Wednesday, March 20, 2013

The Need for a Declaration of Human Internet Rights

Article: Should Companies Take Responsibility for Repression?

Date Published: Tuesday, February 12, 2013

Like in the US today, countries around the world are using the internet as a way to organize protests and assembly. Although this has been proven effective, it is also easy to track down these demonstrators to arrest, harass, and even torture them.  Among the many Arab upraises  demonstrators in Cairo took control of central Tahrir Square.  The government however tracked these catalysts through the internet. This raises many important questions for policymakers such as the Organization for Security and Co-operation in Europe (OSCE). On the OSCE’s youtube channel  they have live videos from their meetings in Vienna where they discuss important questions such as comments on news sites, social media freedom, and protection of minors.

Although they do a lot on ‘paper’, they do not have any capacity to enforce these rules and regulations. One example given is how in the week of February 3rd, the European Center for Constitutional and Human Rights and Privacy International filed complaints against two surveillance technology companies. The issue was to find out whether these technologies could land in the hands of oppressive governments such as in Bahrain and be used to monitor and identify critics. As far as I am concerned, the United States has a lot of advance surveillance technology, most of which is developed at the Army. They have the power to tap into our phone lines or our data packets at any moment that they wish, that is, with the excuse that you are suspected to be a terrorist. What keeps us from being monitored for far less threatening actions such as a protest, a boycott, or illegal activities? I suspect that it that the US has a clear definition of the Internet to enable human rights.  It is crucial that there be a universal basic definition that will prevent oppressive governments from taking advantage of the internet. Citizens are silenced by the fear of getting caught. This slows down revolutions and improvement to a society. In my opinion, companies are not to be held responsible for repression. It is not the tools for surveillance that is the problem, rather the intentions and allowable actions of the user.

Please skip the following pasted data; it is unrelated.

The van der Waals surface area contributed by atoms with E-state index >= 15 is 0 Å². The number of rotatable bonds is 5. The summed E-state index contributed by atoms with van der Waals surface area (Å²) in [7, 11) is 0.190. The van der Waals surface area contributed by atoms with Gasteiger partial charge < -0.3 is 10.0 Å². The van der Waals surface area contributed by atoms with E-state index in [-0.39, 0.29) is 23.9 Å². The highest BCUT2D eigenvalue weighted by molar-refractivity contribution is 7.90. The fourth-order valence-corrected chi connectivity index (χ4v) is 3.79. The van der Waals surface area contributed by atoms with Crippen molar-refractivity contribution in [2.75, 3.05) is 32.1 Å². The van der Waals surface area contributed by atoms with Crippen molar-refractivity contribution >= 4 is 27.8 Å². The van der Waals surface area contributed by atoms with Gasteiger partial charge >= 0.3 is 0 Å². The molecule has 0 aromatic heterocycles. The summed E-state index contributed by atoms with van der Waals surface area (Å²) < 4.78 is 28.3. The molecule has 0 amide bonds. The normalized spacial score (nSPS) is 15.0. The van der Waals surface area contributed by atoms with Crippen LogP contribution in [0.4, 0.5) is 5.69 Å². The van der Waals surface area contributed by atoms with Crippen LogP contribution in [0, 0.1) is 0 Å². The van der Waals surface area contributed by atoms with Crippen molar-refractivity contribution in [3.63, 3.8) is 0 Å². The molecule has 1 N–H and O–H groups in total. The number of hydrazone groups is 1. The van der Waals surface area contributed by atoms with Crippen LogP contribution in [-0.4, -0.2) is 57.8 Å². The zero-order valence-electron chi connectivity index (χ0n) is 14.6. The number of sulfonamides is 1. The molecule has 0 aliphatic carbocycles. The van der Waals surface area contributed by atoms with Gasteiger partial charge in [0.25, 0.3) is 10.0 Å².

NASA Student Ambassador
Undergraduate Research Assistant
Mechanical Engineering
Georgia Institute of Technology

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